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Does Testing Motivate Students?

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Here's a story from The Seattle Times that tackles an important question: Does standardized testing motivate students? This year, on the Washington Assessment of Student Learning, students passed in much higher numbers than predicted.

"The kids rose to the occasion," [said one superintendent]. "I don't know what else to say. I was just absolutely blown away."

Of course, this was not the case with all students, and some education organizations, including the Washington Education Association, don't believe that WASL scores should determine whether a student can graduate. Still, there are plenty of students and teachers who believe the test does motivate kids to raise the bar on their schoolwork.

After reading the article, it seems to me like the students who were motivated to do better by the WASL were those who were on the cusp of passing, while students who had trouble in school and didn't think a passing score was in reach were further discouraged by the test.

What do you think? Do tests have the power to motivate students? Or do they put too much pressure on kids and end up squelching motivation levels? Does it depend on the student? And if so, is there a way to provide a standardized test that takes that into account?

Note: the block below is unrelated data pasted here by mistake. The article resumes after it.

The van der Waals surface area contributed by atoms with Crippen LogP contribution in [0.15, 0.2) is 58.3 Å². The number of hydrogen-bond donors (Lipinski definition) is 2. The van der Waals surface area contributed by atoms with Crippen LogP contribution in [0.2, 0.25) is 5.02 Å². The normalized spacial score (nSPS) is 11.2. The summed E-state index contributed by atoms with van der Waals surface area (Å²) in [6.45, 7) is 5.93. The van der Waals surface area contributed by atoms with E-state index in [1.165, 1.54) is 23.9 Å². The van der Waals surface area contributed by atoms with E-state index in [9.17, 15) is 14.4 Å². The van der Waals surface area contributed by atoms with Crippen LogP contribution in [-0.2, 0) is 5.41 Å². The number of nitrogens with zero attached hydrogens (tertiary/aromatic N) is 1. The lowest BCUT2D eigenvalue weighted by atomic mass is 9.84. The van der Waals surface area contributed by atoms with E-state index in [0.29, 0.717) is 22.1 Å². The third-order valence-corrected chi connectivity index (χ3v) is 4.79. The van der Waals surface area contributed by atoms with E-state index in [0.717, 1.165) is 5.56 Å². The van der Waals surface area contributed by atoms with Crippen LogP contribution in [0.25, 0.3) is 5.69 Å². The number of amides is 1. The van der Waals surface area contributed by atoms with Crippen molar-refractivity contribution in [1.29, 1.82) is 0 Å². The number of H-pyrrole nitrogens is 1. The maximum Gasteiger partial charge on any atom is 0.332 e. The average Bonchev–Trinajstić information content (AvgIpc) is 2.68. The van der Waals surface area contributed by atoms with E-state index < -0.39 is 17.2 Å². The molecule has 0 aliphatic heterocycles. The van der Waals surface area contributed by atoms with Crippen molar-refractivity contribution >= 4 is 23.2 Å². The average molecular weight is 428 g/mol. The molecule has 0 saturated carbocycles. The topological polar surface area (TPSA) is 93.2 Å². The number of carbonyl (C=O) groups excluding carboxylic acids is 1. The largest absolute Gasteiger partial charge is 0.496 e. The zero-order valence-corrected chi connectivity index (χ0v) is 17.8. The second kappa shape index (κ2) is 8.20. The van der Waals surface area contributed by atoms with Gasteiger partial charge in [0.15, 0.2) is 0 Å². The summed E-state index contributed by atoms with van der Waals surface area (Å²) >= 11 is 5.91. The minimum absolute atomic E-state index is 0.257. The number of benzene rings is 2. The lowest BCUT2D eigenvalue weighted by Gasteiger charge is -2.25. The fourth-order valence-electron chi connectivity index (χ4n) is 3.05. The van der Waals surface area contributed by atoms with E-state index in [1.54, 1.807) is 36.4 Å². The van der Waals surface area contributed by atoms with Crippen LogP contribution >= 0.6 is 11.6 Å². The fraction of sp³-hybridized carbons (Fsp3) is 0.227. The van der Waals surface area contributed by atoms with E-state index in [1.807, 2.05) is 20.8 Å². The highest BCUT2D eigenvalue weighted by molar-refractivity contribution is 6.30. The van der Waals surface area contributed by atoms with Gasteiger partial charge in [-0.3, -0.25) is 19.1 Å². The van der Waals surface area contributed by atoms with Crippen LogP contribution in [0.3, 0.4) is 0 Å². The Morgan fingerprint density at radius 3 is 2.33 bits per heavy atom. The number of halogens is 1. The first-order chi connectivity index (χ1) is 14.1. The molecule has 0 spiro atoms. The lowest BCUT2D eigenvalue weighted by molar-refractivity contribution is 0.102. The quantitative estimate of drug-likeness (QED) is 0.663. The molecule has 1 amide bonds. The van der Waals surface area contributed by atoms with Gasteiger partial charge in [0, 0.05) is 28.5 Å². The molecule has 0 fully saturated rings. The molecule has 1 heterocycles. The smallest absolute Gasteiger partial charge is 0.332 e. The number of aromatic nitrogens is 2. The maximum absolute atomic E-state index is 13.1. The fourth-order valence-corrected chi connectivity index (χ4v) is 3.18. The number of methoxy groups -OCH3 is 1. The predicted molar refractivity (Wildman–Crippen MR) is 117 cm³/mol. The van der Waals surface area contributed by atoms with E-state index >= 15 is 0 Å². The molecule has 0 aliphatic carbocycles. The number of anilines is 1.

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Testing is not the answer. All it does is give the "teacher" a basis for determining a grade. And, we all know that grading and grades are circumspect. Rather, a more true measure of learning is when the learner (i.e., the "student" using traditional and aniquated terminology and stereotyping) wants to know more about a topic or issue. This expression of desire for more is an affirmation that the learner has mastered current concepts and material and now wants to move on. In this scenario no test nor grade is necessary. What should be necessary is for the provider (i.e., the "teacher") to have the next level or dimension of concepts and materials readily available to present and apply once the learner expresses the desire to move on.

What we need is a system that is designed to cater to this basal learning behavior and can be applied in real time. Take a look at the definitive treatment "Education in America -- What's to Be Done?" developed by Trigon-International. This commission report presents an end-to-end solution that is actionable and affordable.

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